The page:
Officials Announce U.S.-Mexico Border Security Policy

o ATF is increasing its efforts by:
• Relocating 100 personnel to the SW border in the next 45 days, using dedicated resources from the economic stimulus, to fortify its Project Gunrunner aimed at disrupting arms trafficking between the U.S. and Mexico that has resulted in ATF referring more than 1,500 defendants for prosecution involving more than 12,000 weapons; and
• Continuing its eTrace Initiative which works with Mexican officials to forensically track weapons used in drug cartel violence. In FY07, Mexico submitted approximately 1,112 guns for tracing that originated in TX, AZ and CA.

o FBI is stepping up its efforts along the SW Border by:
• Creating a Southwest Intelligence Group (SWIG), a clearinghouse of all FBI activities involving Mexico;
• Increasing its focus on public corruption, kidnappings, and extortion relating to SW border issues; and
• Continuing its successful implementation of the Central American Fingerprint Exchange (CAFÉ) initiative — which was developed to collect, store, and integrate biometric data from El Salvador, Guatemala, Belize, Honduras, and the Mexican state of Chiapas into a central database accessible to US law enforcement — as well as the Transnational Anti-Gang initiative — which coordinates the sharing of gang intelligence between the U.S. and El Salvador.

o OJP – Office of Justice Programs – is investing $30 million in stimulus funding to assist with state and local law enforcement to combat narcotics activity along the Southern border and in High Intensity Drug Trafficking Areas, and

o OCDETF – DOJ’s Organized Drug Enforcement Task Forces Program – is adding personnel to its strike force capacity along the Southwest border.

We are making concerted efforts to cut off funding for Mexican drug cartels.
• Operation Firewall – A DHS-led comprehensive law enforcement operation targeting criminal organizations involved in the smuggling of large quantities of US currency.

• Treasury has made targeting the financial networks of Mexican drug trafficking organizations a top priority and is committed to continuing to work with the Mexican government to disrupt drug money laundering operations. This includes continuing to pursue the use of Treasury authorities including the Kingpin Designation Act.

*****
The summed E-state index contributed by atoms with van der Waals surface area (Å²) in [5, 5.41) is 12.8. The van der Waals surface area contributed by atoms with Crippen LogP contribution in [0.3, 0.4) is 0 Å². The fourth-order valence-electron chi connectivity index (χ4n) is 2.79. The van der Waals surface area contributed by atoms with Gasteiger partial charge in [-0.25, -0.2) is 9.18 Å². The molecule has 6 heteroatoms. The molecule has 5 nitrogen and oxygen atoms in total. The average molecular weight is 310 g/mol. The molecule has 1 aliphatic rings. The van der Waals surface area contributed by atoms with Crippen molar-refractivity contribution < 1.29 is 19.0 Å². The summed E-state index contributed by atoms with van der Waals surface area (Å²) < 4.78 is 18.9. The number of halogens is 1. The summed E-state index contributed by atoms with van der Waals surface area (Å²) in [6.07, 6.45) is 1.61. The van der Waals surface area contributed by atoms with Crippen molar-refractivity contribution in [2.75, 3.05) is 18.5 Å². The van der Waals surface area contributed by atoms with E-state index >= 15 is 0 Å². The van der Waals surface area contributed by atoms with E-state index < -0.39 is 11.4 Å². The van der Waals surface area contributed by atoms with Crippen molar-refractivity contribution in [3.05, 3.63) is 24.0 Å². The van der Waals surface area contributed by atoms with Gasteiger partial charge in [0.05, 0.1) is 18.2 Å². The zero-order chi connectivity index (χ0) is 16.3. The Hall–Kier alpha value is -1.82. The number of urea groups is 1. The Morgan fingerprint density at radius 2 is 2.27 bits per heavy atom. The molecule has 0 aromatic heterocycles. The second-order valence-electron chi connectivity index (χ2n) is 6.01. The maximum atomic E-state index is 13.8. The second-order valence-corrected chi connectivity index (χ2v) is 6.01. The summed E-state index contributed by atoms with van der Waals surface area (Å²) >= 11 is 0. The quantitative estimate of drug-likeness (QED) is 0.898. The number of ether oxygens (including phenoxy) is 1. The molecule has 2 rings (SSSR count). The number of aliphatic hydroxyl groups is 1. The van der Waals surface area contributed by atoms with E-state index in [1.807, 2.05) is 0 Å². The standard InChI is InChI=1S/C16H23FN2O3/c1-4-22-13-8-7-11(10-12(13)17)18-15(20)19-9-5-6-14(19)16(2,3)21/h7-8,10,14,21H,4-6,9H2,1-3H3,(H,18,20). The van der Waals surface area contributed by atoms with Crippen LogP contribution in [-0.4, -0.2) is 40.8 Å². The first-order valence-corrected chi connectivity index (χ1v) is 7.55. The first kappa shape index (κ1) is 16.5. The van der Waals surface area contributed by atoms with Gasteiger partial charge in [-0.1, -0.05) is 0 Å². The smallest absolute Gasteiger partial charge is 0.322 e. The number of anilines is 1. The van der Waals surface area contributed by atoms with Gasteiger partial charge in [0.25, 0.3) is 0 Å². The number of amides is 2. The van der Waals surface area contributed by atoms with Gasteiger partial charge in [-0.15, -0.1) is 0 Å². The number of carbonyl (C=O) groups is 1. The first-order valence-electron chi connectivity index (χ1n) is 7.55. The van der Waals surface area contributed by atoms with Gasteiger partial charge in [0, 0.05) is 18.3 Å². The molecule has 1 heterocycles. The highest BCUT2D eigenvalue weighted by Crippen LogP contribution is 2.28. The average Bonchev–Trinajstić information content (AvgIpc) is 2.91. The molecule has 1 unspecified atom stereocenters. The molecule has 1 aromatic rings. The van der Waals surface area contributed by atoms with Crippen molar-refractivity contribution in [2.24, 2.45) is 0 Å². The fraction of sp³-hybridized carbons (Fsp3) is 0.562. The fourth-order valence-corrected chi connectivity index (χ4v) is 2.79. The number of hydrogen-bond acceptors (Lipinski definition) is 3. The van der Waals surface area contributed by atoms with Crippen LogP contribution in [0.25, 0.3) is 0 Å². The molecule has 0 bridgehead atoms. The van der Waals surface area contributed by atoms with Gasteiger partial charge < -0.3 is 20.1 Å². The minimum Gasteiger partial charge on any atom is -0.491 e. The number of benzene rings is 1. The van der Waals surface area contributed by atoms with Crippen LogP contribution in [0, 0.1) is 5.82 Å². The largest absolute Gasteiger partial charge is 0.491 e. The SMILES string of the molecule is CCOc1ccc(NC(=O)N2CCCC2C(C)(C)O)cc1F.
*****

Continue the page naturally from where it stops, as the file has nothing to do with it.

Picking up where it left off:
• Treasury and other departments and agencies are collaborating closely with Mexico to analyze cross-border cash flows to try to distinguish legitimate activity from drug money laundering and other illicit transactions, as well as to support financial aspects of investigations by U.S. and Mexican law enforcement.

• Treasury continues to provide the Mexican government with training on how to conduct financial analysis and financial investigations of drug cartels activities, examination of financial institutions and certain Merida-supported IT investments.

We are renewing our commitment to reduce the demand for illegal drugs here at home.

• Approximately $5 billion have been committed in the previous year for initiatives to reduce illicit drug use within our borders.

• The Obama Administration is focusing on integrating substance abuse services into national healthcare systems with early screening, diagnosis and intervention as regular preventative medicine to reach the millions of patients who need treatment, and as a means to prevent millions more from becoming dependent.

• Expanding treatment capacity of drug courts in the United States is a priority of the Obama Administration. The FY09 Omnibus includes $63.9 million for drug courts that bring judicial, law enforcement, and treatment communities, as well as other social and public services together with the goal of breaking a non-violent offender’s drug addiction.

(Source: White House)

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